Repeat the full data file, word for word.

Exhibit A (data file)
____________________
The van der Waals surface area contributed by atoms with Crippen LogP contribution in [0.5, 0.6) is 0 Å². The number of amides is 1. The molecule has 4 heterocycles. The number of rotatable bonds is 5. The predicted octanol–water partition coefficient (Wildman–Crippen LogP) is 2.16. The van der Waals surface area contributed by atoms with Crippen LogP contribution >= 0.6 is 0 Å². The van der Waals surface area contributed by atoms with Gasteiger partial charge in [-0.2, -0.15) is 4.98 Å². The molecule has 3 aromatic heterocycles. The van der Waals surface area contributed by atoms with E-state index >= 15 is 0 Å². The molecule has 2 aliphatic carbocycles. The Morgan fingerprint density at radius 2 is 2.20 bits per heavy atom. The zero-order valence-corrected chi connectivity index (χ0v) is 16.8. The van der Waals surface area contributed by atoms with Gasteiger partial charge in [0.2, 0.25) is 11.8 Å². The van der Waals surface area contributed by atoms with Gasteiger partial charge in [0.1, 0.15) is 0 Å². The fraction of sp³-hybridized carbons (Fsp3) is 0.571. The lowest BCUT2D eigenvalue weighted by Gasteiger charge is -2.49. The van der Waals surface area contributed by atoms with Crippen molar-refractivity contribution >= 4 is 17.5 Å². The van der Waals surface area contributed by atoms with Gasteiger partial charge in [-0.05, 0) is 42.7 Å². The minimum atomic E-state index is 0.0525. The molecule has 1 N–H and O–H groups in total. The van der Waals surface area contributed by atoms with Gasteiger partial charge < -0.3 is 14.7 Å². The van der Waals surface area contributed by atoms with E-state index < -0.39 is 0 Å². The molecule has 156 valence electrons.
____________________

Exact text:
The van der Waals surface area contributed by atoms with Crippen LogP contribution in [0.5, 0.6) is 0 Å². The number of amides is 1. The molecule has 4 heterocycles. The number of rotatable bonds is 5. The predicted octanol–water partition coefficient (Wildman–Crippen LogP) is 2.16. The van der Waals surface area contributed by atoms with Crippen LogP contribution >= 0.6 is 0 Å². The van der Waals surface area contributed by atoms with Gasteiger partial charge in [-0.2, -0.15) is 4.98 Å². The molecule has 3 aromatic heterocycles. The van der Waals surface area contributed by atoms with E-state index >= 15 is 0 Å². The molecule has 2 aliphatic carbocycles. The Morgan fingerprint density at radius 2 is 2.20 bits per heavy atom. The zero-order valence-corrected chi connectivity index (χ0v) is 16.8. The van der Waals surface area contributed by atoms with Gasteiger partial charge in [0.2, 0.25) is 11.8 Å². The van der Waals surface area contributed by atoms with Gasteiger partial charge in [0.1, 0.15) is 0 Å². The fraction of sp³-hybridized carbons (Fsp3) is 0.571. The lowest BCUT2D eigenvalue weighted by Gasteiger charge is -2.49. The van der Waals surface area contributed by atoms with Crippen molar-refractivity contribution >= 4 is 17.5 Å². The van der Waals surface area contributed by atoms with Gasteiger partial charge in [-0.05, 0) is 42.7 Å². The minimum atomic E-state index is 0.0525. The molecule has 1 N–H and O–H groups in total. The van der Waals surface area contributed by atoms with Gasteiger partial charge < -0.3 is 14.7 Å². The van der Waals surface area contributed by atoms with E-state index < -0.39 is 0 Å². The molecule has 156 valence electrons.